On Monday, I begin what you might see as a daunting task. I will begin teaching seventh graders how to do legitimate, academic research that for most will culminate in the writing of a small research paper that follows the Modern Language Association guidelines the same style required in virtually all upper-level high school classes and colleges.
What can make the process daunting is that a few weeks from now some students will produce papers that give little indication that they attended class.
These papers will not have transition between paragraphs, proper internal documentation, a true thesis sentence, and worst of all a purpose or point. Some will be nothing more than a listing of facts, sometimes inaccurate and written as one monster paragraph, reminiscent of a one-source report done for a fourth or fifth grade class.
So why do I give such an assignment and frustrate my students and myself?
Because some students rise to the challenge, push themselves as they have never pushed themselves before, and produce research papers that would make you think they were preparing to enter college rather than eighth grade. Better yet is this: the assignment can produce something that's far too infrequently found in people of any age these days.
That's why I share my classes' next assignment with you. The reason I write this column and teach MLA style research to seventh graders is the same.
While I realize most readers will read this column with the same mild interest with which most seventh graders will have for their research papers, I hope that once in a while a column can trigger true passion.
In the same way a seventh grader can research a form of cancer and develop a desire to become a doctor, or write about the plight of the homeless and become a soup-line volunteer, sometimes a single column can serve as inspiration (or a slap in the face) to eat better, exercise longer, or give up an unhealthy habit. Do any of these with the same true passion that some of my students display while working on their research papers, and your quality of life improves immeasurably.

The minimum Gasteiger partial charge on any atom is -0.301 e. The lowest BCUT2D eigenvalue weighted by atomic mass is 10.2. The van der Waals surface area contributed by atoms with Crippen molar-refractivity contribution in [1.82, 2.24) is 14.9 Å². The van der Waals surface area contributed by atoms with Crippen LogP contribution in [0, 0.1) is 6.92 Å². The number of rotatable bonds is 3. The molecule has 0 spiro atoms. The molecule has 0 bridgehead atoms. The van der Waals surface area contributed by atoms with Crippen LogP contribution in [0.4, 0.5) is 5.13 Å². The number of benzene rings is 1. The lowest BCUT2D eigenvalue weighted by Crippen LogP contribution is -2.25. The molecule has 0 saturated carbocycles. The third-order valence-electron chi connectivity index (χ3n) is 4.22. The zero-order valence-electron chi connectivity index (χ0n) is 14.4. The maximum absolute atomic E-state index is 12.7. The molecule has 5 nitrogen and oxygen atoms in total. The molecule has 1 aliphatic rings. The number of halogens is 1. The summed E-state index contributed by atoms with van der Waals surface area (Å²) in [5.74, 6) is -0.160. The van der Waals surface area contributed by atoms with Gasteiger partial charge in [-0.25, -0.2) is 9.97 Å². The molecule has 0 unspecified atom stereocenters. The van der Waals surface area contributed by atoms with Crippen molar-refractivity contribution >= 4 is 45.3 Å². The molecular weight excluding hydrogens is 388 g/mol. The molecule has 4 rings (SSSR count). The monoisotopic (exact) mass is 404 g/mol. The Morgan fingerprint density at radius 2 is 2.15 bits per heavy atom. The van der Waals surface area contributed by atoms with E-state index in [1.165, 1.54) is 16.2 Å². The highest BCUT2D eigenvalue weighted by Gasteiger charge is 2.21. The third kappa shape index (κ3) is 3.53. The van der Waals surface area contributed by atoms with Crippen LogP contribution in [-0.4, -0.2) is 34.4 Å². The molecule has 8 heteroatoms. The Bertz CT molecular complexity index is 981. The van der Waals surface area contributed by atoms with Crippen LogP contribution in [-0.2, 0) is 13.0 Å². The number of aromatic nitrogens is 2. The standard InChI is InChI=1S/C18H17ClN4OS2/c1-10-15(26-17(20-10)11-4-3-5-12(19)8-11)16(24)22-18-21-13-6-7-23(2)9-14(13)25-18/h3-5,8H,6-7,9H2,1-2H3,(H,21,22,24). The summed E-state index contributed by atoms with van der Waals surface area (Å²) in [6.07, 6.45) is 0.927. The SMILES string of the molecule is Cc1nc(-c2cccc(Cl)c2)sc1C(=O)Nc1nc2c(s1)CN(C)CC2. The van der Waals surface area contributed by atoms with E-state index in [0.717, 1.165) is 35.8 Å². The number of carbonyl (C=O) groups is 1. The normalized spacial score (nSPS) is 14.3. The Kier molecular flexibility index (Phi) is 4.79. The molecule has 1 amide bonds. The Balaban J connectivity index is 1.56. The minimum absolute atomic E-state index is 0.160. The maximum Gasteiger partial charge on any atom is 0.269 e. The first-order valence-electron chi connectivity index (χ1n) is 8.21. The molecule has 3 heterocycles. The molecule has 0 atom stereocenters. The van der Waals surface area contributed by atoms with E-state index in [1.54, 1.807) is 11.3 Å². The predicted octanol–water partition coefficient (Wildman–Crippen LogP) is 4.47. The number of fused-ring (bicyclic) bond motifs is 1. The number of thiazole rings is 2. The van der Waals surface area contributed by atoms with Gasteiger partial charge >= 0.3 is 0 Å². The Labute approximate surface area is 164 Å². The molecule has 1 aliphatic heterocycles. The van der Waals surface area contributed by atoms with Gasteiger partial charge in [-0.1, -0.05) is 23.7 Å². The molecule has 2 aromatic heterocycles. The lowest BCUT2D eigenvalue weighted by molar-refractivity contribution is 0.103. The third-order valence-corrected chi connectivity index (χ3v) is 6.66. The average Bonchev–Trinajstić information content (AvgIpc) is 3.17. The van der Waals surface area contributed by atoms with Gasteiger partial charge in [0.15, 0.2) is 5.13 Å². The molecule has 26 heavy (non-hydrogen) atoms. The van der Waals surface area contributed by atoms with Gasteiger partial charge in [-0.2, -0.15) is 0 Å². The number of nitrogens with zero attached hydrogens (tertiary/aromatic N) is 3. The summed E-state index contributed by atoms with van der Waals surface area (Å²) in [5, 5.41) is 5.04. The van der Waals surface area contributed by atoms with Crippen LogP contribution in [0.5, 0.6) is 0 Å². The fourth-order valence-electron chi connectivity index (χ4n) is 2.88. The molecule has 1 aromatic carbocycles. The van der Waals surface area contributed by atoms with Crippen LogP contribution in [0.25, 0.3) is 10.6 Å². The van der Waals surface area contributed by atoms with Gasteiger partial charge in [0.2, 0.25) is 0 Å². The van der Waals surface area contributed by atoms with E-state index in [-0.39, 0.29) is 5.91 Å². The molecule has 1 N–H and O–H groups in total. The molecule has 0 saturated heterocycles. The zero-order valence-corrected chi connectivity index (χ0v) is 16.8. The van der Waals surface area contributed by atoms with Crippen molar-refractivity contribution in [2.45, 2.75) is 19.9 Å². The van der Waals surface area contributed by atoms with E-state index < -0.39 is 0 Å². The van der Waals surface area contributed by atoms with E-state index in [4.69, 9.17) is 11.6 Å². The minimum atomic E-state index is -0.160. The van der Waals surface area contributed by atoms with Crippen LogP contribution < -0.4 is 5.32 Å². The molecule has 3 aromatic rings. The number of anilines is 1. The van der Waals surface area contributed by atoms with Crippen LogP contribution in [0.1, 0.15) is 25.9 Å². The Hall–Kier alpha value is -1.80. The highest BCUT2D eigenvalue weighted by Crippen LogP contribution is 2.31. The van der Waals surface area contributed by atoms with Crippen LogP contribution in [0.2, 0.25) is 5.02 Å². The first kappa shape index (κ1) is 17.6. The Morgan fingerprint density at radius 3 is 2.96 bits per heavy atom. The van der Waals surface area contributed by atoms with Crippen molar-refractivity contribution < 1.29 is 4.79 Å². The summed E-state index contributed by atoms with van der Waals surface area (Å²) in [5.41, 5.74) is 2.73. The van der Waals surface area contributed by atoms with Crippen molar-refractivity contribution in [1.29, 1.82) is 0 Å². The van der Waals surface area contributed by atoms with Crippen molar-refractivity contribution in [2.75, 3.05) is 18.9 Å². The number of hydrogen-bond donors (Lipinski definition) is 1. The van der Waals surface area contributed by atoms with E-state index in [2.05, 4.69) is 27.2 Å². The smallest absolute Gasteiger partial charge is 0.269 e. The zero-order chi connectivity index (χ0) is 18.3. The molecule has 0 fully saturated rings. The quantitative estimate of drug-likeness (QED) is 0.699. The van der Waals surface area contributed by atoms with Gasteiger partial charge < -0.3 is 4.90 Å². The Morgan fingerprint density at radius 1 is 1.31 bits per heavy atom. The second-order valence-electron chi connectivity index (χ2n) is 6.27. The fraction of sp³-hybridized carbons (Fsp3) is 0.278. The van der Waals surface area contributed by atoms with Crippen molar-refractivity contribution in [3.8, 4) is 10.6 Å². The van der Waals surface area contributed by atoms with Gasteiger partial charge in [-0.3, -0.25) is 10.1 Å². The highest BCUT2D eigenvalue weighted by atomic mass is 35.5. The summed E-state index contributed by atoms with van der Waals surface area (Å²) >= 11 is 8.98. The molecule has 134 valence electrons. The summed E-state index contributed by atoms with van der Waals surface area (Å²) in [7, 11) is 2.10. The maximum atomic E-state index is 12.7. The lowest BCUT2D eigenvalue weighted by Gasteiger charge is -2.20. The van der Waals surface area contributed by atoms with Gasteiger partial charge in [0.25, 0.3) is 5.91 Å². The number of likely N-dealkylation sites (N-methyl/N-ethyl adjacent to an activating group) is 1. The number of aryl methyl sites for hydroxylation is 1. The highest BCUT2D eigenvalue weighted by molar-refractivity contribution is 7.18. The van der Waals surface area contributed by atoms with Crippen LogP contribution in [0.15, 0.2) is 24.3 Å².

Talk to someone who's really hooked on eating right or working out and he or she will say the same. But for some people, "immeasurables" won't elicit true passion; however, clear-cut proof will.
Which is what a study on the benefits of vigorous exercise published about a month ago provides.
It found that legitimately vigorous exercise not the now-all-too-frequent 30-minute walk where you can comfortably converse the entire time fights aging.
Researchers were able to ascertain this by comparing the ends of chromosomes of long-term, vigorous exercisers runners the average age of 51 who had been averaging 50 miles a week since they were young with healthy nonexercisers of the same age.
The condition of the ends of chromosomes, called telomeres, are known to be an indicator of aging. As people age, telomeres shrink.
But the runners' telomeres did not show nearly the same amount of shrinkage as the control group. Those who don't fear a few wrinkles need to keep in mind that many experts also feel that this shrinking increases the likelihood of a number of serious medical conditions: infections, cognitive diseases such as Alzheimer's, heart disease, and some cancers.
In numerous past columns, I have criticized the medical community for their lack of clarity about research. Cautious to a fault, most medicos fill their quotations with so many "mights" and "coulds" that the research's effect on the public is mitigated.
With that in mind, consider the bold quotations culled from the McClatchy-Tribune article published in newspapers.
Barry Franklin, a psychologist not associated with the study called the study a "blockbuster." Patrick McBride, a professor of cardiovascular medicine at the University of Wisconsin School of Medicine and Public Health said that the study proved that "regular exercise is an anti-aging activity."
Now the question is: How in the world do you ever get yourself to commit so totally to exercise that you become a lifer and workout with the same regularity and commitment found in the studied group who averaged running 50 miles a week for most of the adult lives?
It all goes back to what a few students of mine will find while working on their research papers this year: true passion. The reading and the writing will not feel like work, for they will become so immersed that it's no longer work.
It's a part of them.
If you can get to the point where exercise isn't an activity performed to insure a base level of health and fitness but rather a way to fully experience your body and yourself, then you, my friend, will be truly blessed at the beginning of this new year.